FERC seeks comment on use of cloud computing and virtualization in energy sector

FERC seeks comment on use of cloud computing and virtualization in energy sector

The United States Federal Energy Regulatory Commission recently posted a notice of inquiry to the Federal Registry about cloud computing and virtualization in the energy sector.

The FERC is seeking comment on the potential benefits and risks associated with the use of virtualization and cloud computing services in association with bulk electric system operations. As with the adoption of many technologies, operations may see increased cybersecurity risk, but many organizations see benefits as well.

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“Leveraging cloud computing services in technology and business processes provides entities the opportunity to realize benefits in their IT operations, including greater scalability, greater flexibility and lower capital investment,” the notice says. “Cloud computing services provide computing power and storage at a lower cost than maintaining in-house IT infrastructure while providing the capability for almost instantaneous expansion of services. Other potential benefits from the adoption of cloud computing services include enhanced access to data and applications due to the inherent redundancy and multiple pathways used to access cloud computing services.”

The commission is interested in whether barriers exist in the Critical Infrastructure Protection Reliability Standards that impede the voluntary adoption of virtualization or cloud computing services.

The North American Electric Reliability Corporation’s CIP standards are designed to secure the assets required for operating North America’s bulk electric system. The nine standards and 45 requirements cover the security of electronic perimeters and the protection of critical cyber assets as well as personnel and training, security management and disaster recovery planning.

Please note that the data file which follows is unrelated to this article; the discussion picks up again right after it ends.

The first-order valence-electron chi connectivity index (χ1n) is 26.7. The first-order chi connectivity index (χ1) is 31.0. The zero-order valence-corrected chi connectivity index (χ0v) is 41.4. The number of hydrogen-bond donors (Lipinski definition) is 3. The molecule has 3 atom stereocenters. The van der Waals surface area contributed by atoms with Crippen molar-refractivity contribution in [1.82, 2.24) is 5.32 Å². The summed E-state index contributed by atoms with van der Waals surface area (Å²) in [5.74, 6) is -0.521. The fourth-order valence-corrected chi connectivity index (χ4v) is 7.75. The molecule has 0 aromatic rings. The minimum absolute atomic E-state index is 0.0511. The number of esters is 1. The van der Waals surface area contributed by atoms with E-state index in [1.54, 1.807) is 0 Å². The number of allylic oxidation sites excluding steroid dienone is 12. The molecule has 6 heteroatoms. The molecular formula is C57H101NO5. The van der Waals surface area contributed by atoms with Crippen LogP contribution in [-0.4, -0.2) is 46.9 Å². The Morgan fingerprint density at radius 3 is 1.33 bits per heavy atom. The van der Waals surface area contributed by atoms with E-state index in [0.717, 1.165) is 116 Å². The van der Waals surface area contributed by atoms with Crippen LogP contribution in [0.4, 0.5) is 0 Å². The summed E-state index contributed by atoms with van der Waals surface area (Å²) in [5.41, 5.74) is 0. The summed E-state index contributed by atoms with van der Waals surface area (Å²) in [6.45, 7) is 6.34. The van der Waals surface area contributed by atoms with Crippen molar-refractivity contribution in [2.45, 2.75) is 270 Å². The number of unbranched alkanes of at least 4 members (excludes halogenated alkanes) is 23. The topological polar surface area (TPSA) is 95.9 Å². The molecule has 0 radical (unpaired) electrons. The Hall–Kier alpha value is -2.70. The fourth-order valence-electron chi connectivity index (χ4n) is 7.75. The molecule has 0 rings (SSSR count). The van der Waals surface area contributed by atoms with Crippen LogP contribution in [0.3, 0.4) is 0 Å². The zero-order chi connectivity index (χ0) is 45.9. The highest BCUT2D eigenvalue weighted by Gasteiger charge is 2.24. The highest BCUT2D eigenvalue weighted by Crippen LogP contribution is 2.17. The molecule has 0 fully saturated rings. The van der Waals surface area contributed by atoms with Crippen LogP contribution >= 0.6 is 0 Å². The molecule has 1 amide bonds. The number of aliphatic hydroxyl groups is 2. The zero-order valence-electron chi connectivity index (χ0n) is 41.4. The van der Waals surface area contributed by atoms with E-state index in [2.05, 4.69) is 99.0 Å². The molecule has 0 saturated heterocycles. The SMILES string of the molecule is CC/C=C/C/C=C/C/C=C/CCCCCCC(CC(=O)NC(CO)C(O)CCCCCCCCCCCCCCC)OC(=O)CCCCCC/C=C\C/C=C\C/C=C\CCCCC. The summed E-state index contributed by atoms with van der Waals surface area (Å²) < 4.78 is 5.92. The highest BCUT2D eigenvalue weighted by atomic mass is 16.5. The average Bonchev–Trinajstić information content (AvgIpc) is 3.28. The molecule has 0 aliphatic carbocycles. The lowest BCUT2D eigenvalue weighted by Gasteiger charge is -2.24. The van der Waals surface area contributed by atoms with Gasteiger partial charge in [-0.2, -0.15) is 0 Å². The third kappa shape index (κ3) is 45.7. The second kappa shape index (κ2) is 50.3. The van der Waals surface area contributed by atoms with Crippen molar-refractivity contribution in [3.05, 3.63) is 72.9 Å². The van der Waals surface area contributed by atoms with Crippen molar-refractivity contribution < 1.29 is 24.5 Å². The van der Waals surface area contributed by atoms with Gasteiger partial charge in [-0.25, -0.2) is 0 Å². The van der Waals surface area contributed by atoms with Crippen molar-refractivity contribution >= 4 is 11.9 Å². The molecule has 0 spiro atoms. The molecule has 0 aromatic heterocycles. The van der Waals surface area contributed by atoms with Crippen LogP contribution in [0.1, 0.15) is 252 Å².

Industry leaders have been discussing the CIP standards and the use of virtualization and cloud computing in the energy sector at conferences over the past few years.

The Southwest Power Pool voiced concerns about the lack of flexibility regarding the use of cloud computing services at the the Commission/DOE Security Investments for Energy Infrastructure Technical Conference on March 28, 2019. SPP oversees the bulk electric grid and wholesale power market in the central United States. According to the organization the CIP Reliability Standards do not allow cloud-based technologies despite the fact that the vast majority of new products from many of its vendors are cloud-based.

Similarly, at the FERC’s Reliability Technical Conference utility service provider Midcontinent Independent System Operator recommended that the FERC work with industry and cloud service providers to move forward with changes to the CIP Reliability Standards specifically to accommodate the use of cloud computing services. At the June 27, 2019 conference MISO also explained the benefits of virtualization, including enhanced system recovery.

“Virtualization can be used on a stand-alone basis in a bulk electric system control center environment to reduce capital and operating costs, increase the efficiency of existing computing assets, and improve incident recovery, among other reasons,” the FERC notice says. “Virtualization offers the potential for cost savings in asset management, including minimizing the need for physical assets, which require building space and procuring and maintaining physical computer hardware. A virtualized system can also be more quickly recovered than physical systems in the event of a malfunction or compromise.”

Those who wish to offer feedback must submit their comments by April 27. The FERC plans to use this feedback to determine whether it would be appropriate to direct that NERC develop modifications to the CIP Reliability Standards to facilitate the voluntary adoption of virtualization and cloud computing services by registered entities.

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